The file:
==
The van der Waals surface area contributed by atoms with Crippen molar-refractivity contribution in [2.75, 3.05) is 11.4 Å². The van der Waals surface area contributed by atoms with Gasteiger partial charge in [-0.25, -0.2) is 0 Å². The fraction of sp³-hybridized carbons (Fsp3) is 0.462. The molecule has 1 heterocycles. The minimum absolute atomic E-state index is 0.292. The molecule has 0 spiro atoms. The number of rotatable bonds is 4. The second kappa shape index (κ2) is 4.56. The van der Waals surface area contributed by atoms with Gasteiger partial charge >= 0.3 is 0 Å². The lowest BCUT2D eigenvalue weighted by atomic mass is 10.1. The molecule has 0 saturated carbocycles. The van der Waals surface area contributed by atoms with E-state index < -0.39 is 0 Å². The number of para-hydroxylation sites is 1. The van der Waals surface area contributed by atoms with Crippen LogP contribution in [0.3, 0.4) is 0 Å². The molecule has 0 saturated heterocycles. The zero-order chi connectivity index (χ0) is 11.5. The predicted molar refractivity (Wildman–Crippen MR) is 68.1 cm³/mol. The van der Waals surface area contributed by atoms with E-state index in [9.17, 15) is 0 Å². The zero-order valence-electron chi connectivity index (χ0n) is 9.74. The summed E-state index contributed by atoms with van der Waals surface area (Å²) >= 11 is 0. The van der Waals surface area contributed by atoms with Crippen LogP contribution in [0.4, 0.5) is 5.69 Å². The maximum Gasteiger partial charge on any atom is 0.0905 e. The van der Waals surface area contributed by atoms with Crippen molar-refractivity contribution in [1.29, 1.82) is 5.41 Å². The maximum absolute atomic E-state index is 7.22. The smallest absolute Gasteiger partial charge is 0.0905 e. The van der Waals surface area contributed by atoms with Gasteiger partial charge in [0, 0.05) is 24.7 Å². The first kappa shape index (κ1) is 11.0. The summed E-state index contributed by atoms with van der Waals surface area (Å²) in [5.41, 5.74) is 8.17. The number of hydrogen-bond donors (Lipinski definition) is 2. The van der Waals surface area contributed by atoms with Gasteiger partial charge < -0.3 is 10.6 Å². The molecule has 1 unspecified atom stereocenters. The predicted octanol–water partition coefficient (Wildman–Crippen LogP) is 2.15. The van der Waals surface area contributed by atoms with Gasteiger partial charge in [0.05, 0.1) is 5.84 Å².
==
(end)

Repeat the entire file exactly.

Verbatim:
The van der Waals surface area contributed by atoms with Crippen molar-refractivity contribution in [2.75, 3.05) is 11.4 Å². The van der Waals surface area contributed by atoms with Gasteiger partial charge in [-0.25, -0.2) is 0 Å². The fraction of sp³-hybridized carbons (Fsp3) is 0.462. The molecule has 1 heterocycles. The minimum absolute atomic E-state index is 0.292. The molecule has 0 spiro atoms. The number of rotatable bonds is 4. The second kappa shape index (κ2) is 4.56. The van der Waals surface area contributed by atoms with Gasteiger partial charge >= 0.3 is 0 Å². The lowest BCUT2D eigenvalue weighted by atomic mass is 10.1. The molecule has 0 saturated carbocycles. The van der Waals surface area contributed by atoms with E-state index < -0.39 is 0 Å². The number of para-hydroxylation sites is 1. The van der Waals surface area contributed by atoms with Crippen LogP contribution in [0.3, 0.4) is 0 Å². The molecule has 0 saturated heterocycles. The zero-order chi connectivity index (χ0) is 11.5. The predicted molar refractivity (Wildman–Crippen MR) is 68.1 cm³/mol. The van der Waals surface area contributed by atoms with E-state index in [9.17, 15) is 0 Å². The zero-order valence-electron chi connectivity index (χ0n) is 9.74. The summed E-state index contributed by atoms with van der Waals surface area (Å²) >= 11 is 0. The van der Waals surface area contributed by atoms with Crippen LogP contribution in [0.4, 0.5) is 5.69 Å². The maximum Gasteiger partial charge on any atom is 0.0905 e. The van der Waals surface area contributed by atoms with Crippen molar-refractivity contribution in [1.29, 1.82) is 5.41 Å². The maximum absolute atomic E-state index is 7.22. The smallest absolute Gasteiger partial charge is 0.0905 e. The van der Waals surface area contributed by atoms with Gasteiger partial charge in [0, 0.05) is 24.7 Å². The first kappa shape index (κ1) is 11.0. The summed E-state index contributed by atoms with van der Waals surface area (Å²) in [5.41, 5.74) is 8.17. The number of hydrogen-bond donors (Lipinski definition) is 2. The van der Waals surface area contributed by atoms with Gasteiger partial charge < -0.3 is 10.6 Å². The molecule has 1 unspecified atom stereocenters. The predicted octanol–water partition coefficient (Wildman–Crippen LogP) is 2.15. The van der Waals surface area contributed by atoms with Gasteiger partial charge in [0.05, 0.1) is 5.84 Å².